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EU calls egg crisis talks to end ‘blaming and shaming’

By AFP   |   11 August 2017   |   12:10 pm  

A picture taken on August 11, 2017 in Paris shows a raw egg. Insecticide-tainted eggs from European poultry farms have now been found in Hong Kong and Switzerland as well as 15 EU countries, the European Commission said. / AFP PHOTO / PHILIPPE LOPEZ

The EU said Friday it would call an emergency meeting of ministers over insecticide-tainted eggs in a bid to stop “blaming and shaming” over the scandal spreading across Europe.

Vytenis Andriukaitis, the European Commissioner for health and food safety, told AFP he wanted the Netherlands, Belgium and Germany to stop trading accusations about who is responsible for the scare, which involves fipronil, a chemical that can be harmful to humans.

France meanwhile said contaminated eggs were first sold there in April, nearly four months before the threat became public, as the crisis that has hit at least 11 European countries widened further.

“Blaming and shaming will bring us nowhere and I want to stop this,” Andriukaitis said. “We need to work together to draw the necessary lessons and move forward instead of losing energy on finger pointing.”

The Lithuanian commissioner said the EU had to deal with “first things first” including getting information, learning lessons on improving its food safety system and preventing “criminal activity.”

He added: “That is exactly what I have discussed with the German, Belgian and Dutch ministers this week. I proposed to hold a high-level meeting gathering the ministers concerned as well as the representatives of the food safety agencies in all member states involved as soon as we have all the facts available.”

Harmful to humans
Fipronil is commonly used to get rid of fleas, lice and ticks from animals but is banned by the European Union from use in the food industry. The World Health Organization (WHO) says that when eaten in large quantities it can harm people’s kidneys, liver and thyroid glands.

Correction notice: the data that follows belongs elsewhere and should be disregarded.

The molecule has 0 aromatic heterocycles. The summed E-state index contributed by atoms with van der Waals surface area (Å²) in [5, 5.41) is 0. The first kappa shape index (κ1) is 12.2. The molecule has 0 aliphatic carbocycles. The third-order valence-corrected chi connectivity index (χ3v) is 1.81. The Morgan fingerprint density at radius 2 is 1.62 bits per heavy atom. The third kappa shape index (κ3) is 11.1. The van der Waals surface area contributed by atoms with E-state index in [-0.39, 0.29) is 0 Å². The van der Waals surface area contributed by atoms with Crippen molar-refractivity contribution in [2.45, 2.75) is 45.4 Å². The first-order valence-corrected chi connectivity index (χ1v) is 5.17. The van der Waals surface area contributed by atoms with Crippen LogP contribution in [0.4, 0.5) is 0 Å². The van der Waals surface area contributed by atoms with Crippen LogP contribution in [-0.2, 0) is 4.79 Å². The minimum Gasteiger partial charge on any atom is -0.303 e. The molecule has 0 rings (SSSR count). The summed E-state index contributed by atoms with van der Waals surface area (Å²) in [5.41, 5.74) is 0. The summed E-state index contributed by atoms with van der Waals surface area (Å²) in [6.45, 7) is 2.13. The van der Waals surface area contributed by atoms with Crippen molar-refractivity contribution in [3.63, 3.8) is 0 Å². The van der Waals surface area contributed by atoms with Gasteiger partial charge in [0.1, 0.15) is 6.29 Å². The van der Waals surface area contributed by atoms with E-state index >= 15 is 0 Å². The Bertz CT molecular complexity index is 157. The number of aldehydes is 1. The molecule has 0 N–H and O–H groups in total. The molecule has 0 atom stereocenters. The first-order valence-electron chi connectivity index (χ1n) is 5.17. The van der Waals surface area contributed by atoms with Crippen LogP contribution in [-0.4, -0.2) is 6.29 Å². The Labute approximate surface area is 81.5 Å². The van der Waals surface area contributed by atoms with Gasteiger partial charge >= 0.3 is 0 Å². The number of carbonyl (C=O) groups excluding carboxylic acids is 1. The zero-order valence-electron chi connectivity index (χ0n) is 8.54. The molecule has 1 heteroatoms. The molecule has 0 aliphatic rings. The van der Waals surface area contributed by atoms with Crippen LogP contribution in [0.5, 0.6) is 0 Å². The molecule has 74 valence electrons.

Millions of eggs and egg-based products have been pulled from European supermarket shelves since the scare went public on August 1 and there are growing questions about who knew what, and when.

A row has broken out between Belgium, the Netherlands and Germany — the three countries where the contaminated eggs were first discovered — about who is responsible.

The EU is seeking to quickly end the egg feud and maintain unity after a string of crises including Brexit, the migration influx and debt in the eurozone.

Belgium earlier this week accused the Netherlands of knowing about the fipronil eggs since November 2016 and failing to notify other countries, a charge the Dutch have denied.

However Belgium itself has been forced to admit that it knew about fipronil in eggs back in June but kept it secret for nearly two months because of a criminal investigation.

Dutch and Belgian investigators carried out coordinated raids on several premises on Thursday, arresting two people at a Dutch firm believed to be at the centre of the crisis.

Belgian Agriculture Minister Denis Ducarme said in a statement he was “very interested” in having a meeting of ministers from countries affected by the fipronil scandal.

‘Risk is very low’
Fresh discoveries of contaminated eggs have continued daily.

In France, French Agriculture Minister Stephane Travert said that since April the country had sold nearly 250,000 contaminated eggs, imported from Belgium and the Netherlands, but the risk for consumers was negligible.

“The risk for human health is very low, given the levels of fipronil detected in the contaminated eggs, but also given French habits of food consumption,” he said.

Denmark said on Thursday it had found a haul of 20 tonnes of tainted eggs, imported from Belgium.

The scandal also hit eastern Europe for the first time as a tonne of contaminated egg yolk was found in Romania, and 21 boxes of the tainted eggs were discovered in Slovakia.

It also reached Luxembourg, while Britain said it had imported 700,000 eggs from Dutch farms linked to the scandal — far more than the 21,000 first thought.

The food scare is one of the biggest to hit Europe since the 2013 horsemeat scandal when equine meat was falsely labelled and sold as other kinds of meat.



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